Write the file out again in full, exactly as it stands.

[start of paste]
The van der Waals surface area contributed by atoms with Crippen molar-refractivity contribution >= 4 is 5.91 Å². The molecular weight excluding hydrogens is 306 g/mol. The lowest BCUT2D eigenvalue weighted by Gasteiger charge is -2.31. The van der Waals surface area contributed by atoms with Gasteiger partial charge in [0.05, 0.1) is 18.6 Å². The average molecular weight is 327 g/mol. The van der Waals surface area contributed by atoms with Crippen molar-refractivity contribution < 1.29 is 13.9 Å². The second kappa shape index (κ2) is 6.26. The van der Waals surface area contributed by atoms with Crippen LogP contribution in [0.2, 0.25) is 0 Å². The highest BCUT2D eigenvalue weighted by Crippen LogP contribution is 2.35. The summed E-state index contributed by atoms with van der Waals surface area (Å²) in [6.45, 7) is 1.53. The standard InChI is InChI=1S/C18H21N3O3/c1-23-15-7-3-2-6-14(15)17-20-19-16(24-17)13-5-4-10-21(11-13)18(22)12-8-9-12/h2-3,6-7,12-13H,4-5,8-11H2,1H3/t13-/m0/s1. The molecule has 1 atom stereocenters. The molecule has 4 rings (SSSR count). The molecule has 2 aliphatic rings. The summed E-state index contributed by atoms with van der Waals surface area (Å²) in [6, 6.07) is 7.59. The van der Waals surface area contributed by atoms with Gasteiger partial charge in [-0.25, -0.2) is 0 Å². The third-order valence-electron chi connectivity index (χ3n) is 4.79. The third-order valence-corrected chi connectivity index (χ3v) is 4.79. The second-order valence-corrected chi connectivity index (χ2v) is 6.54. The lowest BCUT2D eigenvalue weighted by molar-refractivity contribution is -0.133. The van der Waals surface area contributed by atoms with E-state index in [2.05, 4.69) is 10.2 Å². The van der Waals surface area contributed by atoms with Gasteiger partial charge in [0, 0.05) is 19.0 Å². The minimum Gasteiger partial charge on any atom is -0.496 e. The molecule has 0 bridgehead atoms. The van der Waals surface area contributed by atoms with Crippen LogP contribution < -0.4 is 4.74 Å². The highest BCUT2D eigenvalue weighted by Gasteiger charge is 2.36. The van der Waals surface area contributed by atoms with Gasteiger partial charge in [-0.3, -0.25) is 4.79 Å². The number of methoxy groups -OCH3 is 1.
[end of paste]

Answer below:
The van der Waals surface area contributed by atoms with Crippen molar-refractivity contribution >= 4 is 5.91 Å². The molecular weight excluding hydrogens is 306 g/mol. The lowest BCUT2D eigenvalue weighted by Gasteiger charge is -2.31. The van der Waals surface area contributed by atoms with Gasteiger partial charge in [0.05, 0.1) is 18.6 Å². The average molecular weight is 327 g/mol. The van der Waals surface area contributed by atoms with Crippen molar-refractivity contribution < 1.29 is 13.9 Å². The second kappa shape index (κ2) is 6.26. The van der Waals surface area contributed by atoms with Crippen LogP contribution in [0.2, 0.25) is 0 Å². The highest BCUT2D eigenvalue weighted by Crippen LogP contribution is 2.35. The summed E-state index contributed by atoms with van der Waals surface area (Å²) in [6.45, 7) is 1.53. The standard InChI is InChI=1S/C18H21N3O3/c1-23-15-7-3-2-6-14(15)17-20-19-16(24-17)13-5-4-10-21(11-13)18(22)12-8-9-12/h2-3,6-7,12-13H,4-5,8-11H2,1H3/t13-/m0/s1. The molecule has 1 atom stereocenters. The molecule has 4 rings (SSSR count). The molecule has 2 aliphatic rings. The summed E-state index contributed by atoms with van der Waals surface area (Å²) in [6, 6.07) is 7.59. The van der Waals surface area contributed by atoms with Gasteiger partial charge in [-0.25, -0.2) is 0 Å². The third-order valence-electron chi connectivity index (χ3n) is 4.79. The third-order valence-corrected chi connectivity index (χ3v) is 4.79. The second-order valence-corrected chi connectivity index (χ2v) is 6.54. The lowest BCUT2D eigenvalue weighted by molar-refractivity contribution is -0.133. The van der Waals surface area contributed by atoms with E-state index in [2.05, 4.69) is 10.2 Å². The van der Waals surface area contributed by atoms with Gasteiger partial charge in [0, 0.05) is 19.0 Å². The minimum Gasteiger partial charge on any atom is -0.496 e. The molecule has 0 bridgehead atoms. The van der Waals surface area contributed by atoms with Crippen LogP contribution < -0.4 is 4.74 Å². The highest BCUT2D eigenvalue weighted by Gasteiger charge is 2.36. The van der Waals surface area contributed by atoms with Gasteiger partial charge in [-0.3, -0.25) is 4.79 Å². The number of methoxy groups -OCH3 is 1.